The Quarterly of the Texas State Historical Association, Volume 3, July 1899 - April, 1900 Page: 51
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Peter Hansborough Bell.
Indian War; Captain William, killed in the Revolution; Captain
David, who did good service in the War of 18122; and a lieutenant
in the Spanish-American War of 1898. Four of this family, C. H.,
James, John, and Samuel, were United States senators. Ten were
in the United States Congress, and one served fourteen years.
Two were rear-admirals in the United States navy, and four were
State supreme judges.
Governor Bell was reared in Culpeper county, Virginia. When
he heard of Texans fighting for their liberty in 1836, at the age
of twenty-six he left his native State, and in March of that year
reached Velasco, from which place he proceeded on foot to the
Brazos. There he enlisted as a private soldier under Gen. Sam
Houston. He fought bravely at San Jacinto, and won not only
admiration from his comrades, but praise from General Hous-
ton as well.
Having been inspector-general of the Texas army and a true and
tried ranger, when the Mexican War broke out, Mr. Bell was made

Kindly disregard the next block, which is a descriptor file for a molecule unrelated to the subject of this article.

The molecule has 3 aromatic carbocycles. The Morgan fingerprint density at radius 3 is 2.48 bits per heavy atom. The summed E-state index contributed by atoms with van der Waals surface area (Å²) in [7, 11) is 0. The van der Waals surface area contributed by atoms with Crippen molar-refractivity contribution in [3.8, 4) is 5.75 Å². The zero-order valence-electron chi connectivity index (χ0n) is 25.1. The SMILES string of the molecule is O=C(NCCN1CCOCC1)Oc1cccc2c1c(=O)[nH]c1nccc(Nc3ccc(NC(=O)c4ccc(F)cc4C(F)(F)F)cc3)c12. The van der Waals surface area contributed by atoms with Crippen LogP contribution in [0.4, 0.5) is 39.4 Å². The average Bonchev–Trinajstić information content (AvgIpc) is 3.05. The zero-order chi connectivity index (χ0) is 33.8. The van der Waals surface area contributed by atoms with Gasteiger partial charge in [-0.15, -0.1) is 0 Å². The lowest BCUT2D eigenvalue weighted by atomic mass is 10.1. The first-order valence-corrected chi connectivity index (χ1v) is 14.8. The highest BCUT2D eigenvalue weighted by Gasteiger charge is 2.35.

lieutenant-colonel of the Second Texas regiment, of which Jack
Hays was colonel. The captains of this regiment were M. T. John-
son, S. P. Ross (father of the late Governor Ross), Samuel High-
smith, J. S. Gillett, H. W. Baylor, Jacob Roberts, G. M. Arm-
strong, Isaac Ferguson, E. M. Daggett, and A. E. Handley.
In 1849 Mr. Bell was elected Governor of Texas, and in 1851 he
was re-elected. In 1853 he became United States congressman
from the Western District of Texas, and in 1855 he entered upon
his second term in that office.
In 1857 Governor Bell married Miss Ella Eaton of North Caro-
lina, and moved to Littleton in that State. Here he lived until the
Civil War broke out, when he raised a regiment and equipped it
out of his own funds, he being what was then considered wealthy.
He was made colonel of his regiment, which did valiant service for
the Confederacy. Before the war he was the owner of over five
hundred slaves and lived in lordly style. All was taken from him
and destroyed except the bare land; and the Twenty-second Legis-
lature of Texas, having learned the fact, in 1891 voted him a dona-
2One of his sons, "Uncle Jim," married the writer's Aunt Sallie, who
gave six brave boys to Company C of the Fifth Virginia, one of Stonewall
Jackson's crack regiments.
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Texas State Historical Association. The Quarterly of the Texas State Historical Association, Volume 3, July 1899 - April, 1900, periodical, 1900; Austin, Texas. (texashistory.unt.edu/ark:/67531/metapth101015/m1/59/: accessed June 25, 2017), University of North Texas Libraries, The Portal to Texas History, texashistory.unt.edu; crediting Texas State Historical Association.